How will this be delivered: it will come in iPhone 2.0 software update. It will combine SDK plus all the new enterprise capabilities. Beta release going out today to thousands of developers and hundreds of companies, to get feedback. iPhone customers will get it in June, as a free upgrade. One other part: it’s not just the iPhone, it’s also the iPod touch. Same software will run on the iPod touch too, including the enterprise features. There will be a nominal charge for the iPod touch update.
How to become an iPhone developer: Go to Apple’s website. Get the SDK for free, run it on a Mac. But then you have to join the iPhone developer program if you want to run it on an iPhone or an iPod touch. Then you can distribute the app. It’s $99 to join the developer program.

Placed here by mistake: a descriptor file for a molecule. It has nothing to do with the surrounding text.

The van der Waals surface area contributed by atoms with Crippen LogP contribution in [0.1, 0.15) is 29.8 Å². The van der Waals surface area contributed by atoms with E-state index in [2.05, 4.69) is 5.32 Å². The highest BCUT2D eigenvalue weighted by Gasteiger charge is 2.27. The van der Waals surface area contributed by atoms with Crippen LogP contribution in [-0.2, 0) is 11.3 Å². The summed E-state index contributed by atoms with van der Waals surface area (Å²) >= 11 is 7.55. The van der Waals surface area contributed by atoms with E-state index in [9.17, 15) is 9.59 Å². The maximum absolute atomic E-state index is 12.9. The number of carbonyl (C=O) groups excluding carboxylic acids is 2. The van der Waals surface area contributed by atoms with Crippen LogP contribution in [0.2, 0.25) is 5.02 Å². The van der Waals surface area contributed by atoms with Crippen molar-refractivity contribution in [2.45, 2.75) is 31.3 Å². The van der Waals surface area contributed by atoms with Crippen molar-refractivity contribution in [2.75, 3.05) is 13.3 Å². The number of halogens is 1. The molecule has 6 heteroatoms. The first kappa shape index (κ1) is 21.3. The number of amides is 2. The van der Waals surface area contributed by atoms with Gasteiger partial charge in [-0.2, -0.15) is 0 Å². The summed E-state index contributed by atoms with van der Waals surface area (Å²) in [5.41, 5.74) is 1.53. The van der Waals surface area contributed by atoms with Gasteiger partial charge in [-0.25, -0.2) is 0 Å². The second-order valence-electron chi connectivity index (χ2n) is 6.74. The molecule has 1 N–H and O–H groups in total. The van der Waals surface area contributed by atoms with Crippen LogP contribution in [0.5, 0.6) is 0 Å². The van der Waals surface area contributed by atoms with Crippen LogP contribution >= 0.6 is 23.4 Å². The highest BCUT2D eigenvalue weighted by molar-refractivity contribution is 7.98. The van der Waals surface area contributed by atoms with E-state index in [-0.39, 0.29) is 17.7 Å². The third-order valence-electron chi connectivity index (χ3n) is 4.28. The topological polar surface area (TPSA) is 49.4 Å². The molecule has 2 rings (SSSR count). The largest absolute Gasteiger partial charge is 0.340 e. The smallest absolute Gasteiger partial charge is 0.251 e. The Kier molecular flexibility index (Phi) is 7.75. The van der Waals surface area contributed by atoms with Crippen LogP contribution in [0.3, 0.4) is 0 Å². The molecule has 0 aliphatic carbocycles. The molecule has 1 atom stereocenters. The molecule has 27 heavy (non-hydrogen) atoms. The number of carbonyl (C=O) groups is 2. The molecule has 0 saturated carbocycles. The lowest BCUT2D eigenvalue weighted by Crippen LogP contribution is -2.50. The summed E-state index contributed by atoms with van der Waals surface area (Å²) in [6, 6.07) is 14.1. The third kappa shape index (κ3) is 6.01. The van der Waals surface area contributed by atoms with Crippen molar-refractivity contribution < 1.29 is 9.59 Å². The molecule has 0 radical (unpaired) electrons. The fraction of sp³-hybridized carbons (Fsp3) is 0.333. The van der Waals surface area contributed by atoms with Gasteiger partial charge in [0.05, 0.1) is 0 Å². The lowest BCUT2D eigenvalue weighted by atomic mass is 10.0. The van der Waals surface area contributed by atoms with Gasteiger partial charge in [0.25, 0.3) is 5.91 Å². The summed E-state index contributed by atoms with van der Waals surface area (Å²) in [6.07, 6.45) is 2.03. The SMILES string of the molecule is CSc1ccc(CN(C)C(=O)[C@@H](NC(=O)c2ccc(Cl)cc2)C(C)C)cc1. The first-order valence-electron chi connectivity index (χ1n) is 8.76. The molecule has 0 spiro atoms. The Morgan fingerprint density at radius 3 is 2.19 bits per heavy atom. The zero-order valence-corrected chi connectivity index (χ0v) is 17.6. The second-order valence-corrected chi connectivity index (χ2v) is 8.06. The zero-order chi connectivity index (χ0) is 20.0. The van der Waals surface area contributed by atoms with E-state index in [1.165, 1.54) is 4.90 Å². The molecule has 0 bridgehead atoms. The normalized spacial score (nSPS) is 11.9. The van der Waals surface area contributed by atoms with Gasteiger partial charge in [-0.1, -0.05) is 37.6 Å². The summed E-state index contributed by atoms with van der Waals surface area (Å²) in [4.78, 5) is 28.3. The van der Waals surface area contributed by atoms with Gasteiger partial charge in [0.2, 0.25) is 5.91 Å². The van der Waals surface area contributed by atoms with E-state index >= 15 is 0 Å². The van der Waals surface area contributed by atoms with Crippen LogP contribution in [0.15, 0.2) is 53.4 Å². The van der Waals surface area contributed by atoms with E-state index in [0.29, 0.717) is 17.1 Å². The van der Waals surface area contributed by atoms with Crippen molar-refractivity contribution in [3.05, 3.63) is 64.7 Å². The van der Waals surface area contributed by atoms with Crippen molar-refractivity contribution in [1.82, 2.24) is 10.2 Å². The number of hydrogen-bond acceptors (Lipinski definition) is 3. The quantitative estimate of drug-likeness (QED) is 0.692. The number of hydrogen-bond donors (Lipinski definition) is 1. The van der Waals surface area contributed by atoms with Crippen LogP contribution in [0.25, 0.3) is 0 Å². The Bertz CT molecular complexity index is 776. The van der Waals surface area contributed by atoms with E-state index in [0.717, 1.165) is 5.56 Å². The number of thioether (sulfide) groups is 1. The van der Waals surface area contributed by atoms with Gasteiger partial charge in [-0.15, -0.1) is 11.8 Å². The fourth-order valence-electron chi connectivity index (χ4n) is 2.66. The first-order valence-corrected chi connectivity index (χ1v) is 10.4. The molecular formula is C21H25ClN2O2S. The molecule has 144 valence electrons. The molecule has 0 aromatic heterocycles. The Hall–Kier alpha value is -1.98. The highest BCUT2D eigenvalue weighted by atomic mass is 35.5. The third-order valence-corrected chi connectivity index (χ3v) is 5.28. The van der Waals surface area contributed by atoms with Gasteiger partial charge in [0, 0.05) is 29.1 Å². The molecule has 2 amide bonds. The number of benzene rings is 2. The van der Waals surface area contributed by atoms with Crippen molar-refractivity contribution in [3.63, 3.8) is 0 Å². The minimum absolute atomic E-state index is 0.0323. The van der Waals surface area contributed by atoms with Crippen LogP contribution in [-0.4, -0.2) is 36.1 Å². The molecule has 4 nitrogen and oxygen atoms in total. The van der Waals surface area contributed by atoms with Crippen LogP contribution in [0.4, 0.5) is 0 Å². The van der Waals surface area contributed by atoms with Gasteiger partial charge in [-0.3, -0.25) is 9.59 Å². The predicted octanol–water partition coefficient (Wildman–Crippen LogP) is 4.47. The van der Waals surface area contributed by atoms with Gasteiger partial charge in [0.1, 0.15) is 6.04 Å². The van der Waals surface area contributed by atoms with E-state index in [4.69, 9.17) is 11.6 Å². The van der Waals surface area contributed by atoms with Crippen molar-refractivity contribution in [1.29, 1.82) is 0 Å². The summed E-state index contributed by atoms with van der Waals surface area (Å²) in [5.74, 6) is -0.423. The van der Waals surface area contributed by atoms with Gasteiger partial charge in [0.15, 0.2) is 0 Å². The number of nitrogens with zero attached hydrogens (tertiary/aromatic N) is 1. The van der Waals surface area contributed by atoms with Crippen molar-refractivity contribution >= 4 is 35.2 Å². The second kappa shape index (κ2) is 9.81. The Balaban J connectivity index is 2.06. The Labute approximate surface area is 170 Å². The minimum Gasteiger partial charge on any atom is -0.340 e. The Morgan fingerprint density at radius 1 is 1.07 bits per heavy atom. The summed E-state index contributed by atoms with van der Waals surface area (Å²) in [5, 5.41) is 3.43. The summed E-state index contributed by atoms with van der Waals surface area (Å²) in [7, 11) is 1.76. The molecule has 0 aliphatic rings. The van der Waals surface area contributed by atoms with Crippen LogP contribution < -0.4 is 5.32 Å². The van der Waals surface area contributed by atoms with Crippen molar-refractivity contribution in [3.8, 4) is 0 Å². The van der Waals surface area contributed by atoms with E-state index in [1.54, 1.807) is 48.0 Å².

One last thing: Kleiner Perkins, a leading venture capital company. Kleiner loves Apple-related entrepreneurs. Jobs’s own story is one of entrepreneurialism, failure, and then resurrection. Funding—they announce the iFund for the iPhone platform. It took millions to start some major companies. iFund is $100-million fund. Today, launch of the SDK will create the next big platform for Apple, providing a broadband pocket solution that knows who and where you are. They see it as bigger than the personal computer. They want to recruit great talent to build amazing companies. Matt Murphy and others at the firm will run the fund, and help entrepreneurs to create the next generation of companies.
Refreshments for everyone outside. Press will be staying for the next few minutes for a Q+A.
Steve Jobs: Ten minutes for Q+A. What does the $100 million do for the iPhone developer community? It gives small companies an opportunity, and Kleiner a chance to fund great new developers.
This is about serving customers, and enterprise needs. iPhone has been out for less than a year, and Apple is moving very fast to get people as happy as possible.